A name with too many syllables can be torture for a child. Surely you don’t want your kid breaking into a sweat from Carpal Tunnel every time he has to write his name on a school paper. When it comes to surnames, pick one name and leave the punctuation marks to literary works where they belong. Our culture has become Hyphen-Happy, and this could ultimately lead to names with semi-colons, commas, and backslashes. It goes without saying that you should also avoid symbols, unless you want your child’s name to look like an expletive. (#$@&!) Even mega star Prince, who changed his name to a symbol and became The Artist Formerly Known as Prince, was eventually referred to as That Rock Star Who Changed His Name To A Symbol But Decided It Was Idiotic And Had To Change It Back Again.
The children’s book Tikki Tikki Tembo takes a humorous look at the Chinese tradition of giving short names to offspring. When Tikki-Tikki-Tembo-No-Sa-Rembo-Chari-Bari-Ruchi-Pip-Peri-Pembo falls down a well, his younger brother Chang has difficulty rounding up help due to the time that it takes him to say Tikki’s long name. Enamored with this story at the age of three, our Grace started calling her baby brother “Natie-Natie-Nembo-No-Na-Nembo-Nari-Nari-Nuchi-Nip-Neri-Nembo,” until one day she got fed up and just called him “Chang.” Bottom line: Kids like simple names.
A woman may be so harassed after telling her family her soon-to-be-born baby’s name that she will actually waver and consider changing the name. If her family hates the name, they will use every opportunity to remind her of this fact. I knew a woman who announced the name of her son, only to change it after he was born. Several people already had the original name engraved on their gifts, and a riot had to be contained.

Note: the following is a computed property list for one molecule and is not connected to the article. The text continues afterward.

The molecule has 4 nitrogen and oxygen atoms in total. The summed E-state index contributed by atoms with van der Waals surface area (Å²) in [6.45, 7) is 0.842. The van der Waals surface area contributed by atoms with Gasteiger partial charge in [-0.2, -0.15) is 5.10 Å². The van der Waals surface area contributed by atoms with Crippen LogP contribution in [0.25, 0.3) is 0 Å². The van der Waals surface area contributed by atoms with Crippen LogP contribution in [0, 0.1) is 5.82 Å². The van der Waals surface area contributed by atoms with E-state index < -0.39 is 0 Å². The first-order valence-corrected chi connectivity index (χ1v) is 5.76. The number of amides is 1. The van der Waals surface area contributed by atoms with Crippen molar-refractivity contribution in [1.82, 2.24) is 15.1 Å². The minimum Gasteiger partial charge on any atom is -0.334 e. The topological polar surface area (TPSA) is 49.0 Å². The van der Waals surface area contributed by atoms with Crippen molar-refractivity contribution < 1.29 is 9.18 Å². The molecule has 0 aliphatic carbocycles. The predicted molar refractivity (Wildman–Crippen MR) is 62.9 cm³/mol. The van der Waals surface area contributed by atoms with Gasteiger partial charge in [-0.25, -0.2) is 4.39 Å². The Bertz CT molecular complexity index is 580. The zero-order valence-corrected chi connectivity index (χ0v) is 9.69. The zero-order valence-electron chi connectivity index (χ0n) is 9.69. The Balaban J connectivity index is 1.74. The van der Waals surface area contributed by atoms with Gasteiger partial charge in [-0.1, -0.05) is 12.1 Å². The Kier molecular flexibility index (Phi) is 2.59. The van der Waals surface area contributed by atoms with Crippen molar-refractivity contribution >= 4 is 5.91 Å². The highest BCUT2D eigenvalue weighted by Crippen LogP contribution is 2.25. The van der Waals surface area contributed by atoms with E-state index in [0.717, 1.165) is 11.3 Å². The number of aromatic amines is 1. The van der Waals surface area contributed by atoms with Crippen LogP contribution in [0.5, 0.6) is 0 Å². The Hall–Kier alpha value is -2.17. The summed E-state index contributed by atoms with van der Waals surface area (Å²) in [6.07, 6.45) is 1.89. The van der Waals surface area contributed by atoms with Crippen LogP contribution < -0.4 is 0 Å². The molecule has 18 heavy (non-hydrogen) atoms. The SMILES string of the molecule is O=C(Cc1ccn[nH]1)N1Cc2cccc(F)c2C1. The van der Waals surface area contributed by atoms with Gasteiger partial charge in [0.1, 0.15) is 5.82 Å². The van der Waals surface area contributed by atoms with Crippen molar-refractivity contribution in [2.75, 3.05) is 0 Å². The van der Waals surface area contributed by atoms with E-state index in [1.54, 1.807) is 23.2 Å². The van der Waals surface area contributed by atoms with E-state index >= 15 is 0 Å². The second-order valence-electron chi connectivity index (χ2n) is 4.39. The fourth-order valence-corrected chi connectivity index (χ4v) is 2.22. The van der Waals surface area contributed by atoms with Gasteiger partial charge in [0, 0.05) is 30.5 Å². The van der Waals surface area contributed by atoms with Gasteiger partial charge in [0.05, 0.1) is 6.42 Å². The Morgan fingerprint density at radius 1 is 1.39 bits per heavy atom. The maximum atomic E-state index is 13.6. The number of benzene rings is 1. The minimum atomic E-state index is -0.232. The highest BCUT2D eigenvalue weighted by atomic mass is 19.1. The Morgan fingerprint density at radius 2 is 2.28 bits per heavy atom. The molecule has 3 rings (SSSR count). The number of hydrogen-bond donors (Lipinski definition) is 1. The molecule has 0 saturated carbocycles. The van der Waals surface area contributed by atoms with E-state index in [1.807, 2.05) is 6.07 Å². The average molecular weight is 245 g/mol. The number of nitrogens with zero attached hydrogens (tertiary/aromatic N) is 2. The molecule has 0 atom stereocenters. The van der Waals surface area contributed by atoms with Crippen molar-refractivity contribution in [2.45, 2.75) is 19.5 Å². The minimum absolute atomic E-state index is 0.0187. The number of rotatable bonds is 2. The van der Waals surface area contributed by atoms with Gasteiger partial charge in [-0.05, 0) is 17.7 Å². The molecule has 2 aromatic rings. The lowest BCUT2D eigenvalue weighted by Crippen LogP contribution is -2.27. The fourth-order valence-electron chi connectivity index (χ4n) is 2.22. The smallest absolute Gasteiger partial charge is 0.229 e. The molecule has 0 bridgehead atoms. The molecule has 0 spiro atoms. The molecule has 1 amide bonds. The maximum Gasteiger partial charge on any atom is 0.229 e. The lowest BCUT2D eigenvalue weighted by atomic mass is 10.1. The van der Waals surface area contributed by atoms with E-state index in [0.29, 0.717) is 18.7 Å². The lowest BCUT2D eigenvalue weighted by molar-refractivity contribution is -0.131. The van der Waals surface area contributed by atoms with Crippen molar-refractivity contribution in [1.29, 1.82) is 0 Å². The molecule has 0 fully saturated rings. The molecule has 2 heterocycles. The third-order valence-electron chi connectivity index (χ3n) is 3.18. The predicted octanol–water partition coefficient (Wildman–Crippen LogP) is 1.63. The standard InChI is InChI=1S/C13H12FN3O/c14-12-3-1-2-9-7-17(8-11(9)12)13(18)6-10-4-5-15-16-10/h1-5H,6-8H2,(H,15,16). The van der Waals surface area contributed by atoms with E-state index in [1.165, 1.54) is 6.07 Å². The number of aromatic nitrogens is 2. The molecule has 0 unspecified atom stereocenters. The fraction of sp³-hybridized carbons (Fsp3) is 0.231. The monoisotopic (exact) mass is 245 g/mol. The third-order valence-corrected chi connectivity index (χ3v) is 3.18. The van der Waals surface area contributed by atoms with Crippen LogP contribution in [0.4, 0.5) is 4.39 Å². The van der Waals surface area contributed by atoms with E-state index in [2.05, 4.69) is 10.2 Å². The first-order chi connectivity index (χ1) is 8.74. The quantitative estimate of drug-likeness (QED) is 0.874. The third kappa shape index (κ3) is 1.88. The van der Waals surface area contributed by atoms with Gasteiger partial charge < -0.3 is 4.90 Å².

Even if you pre-select your baby’s name, you should not announce it to ANYONE until after the birth. This decision for privacy has the added benefit of driving your friends and family completely insane. They can’t stand that they are not in on the “secret,” and they will do everything short of kidnapping you and injecting you with truth serum to make you confess. You will also have to endure endless suggestions of what others think would be the perfect name for your baby. To this you can only politely respond, “Thank you, but we have already selected the name.” Tolerate the torture and do not let outside influences change your important decisions. You can also have some fun by fabricating ridiculous names just to see someone’s shocked reaction. (Think: exotic lands)
Whatever name you choose, do not wait until late in the pregnancy or even after the birth to decide. This is a major life decision that should not be influenced by hormones, fatigue, or hunger. Suffering from major beef cravings does not give you the right to name your child Angus. An overtired mom with a husband named Matthew should not name her daughter Mattress. And a hormonal mother might just pick her mother-in-law’s least favorite name out of spite.
Before a woman even gets married, she should find out what baby names her future spouse prefers. A teenage girl once emphatically stated to me the future names of her children. “What if your husband doesn’t like those names?” I asked. “What if he has already chosen other names?” Her eyes widened in horror as she replied, “Like, too bad!” Who wants to marry a man and then discover during pregnancy that he absolutely must have a son named after his father, Egbert? Simply discussing whether you plan to have children, and how many, is not enough anymore. Any details that can be agreed on in advance will eliminate unnecessary stress during pregnancy or post-partum. If you plan on having any more children, discuss their possible names now before you even get pregnant!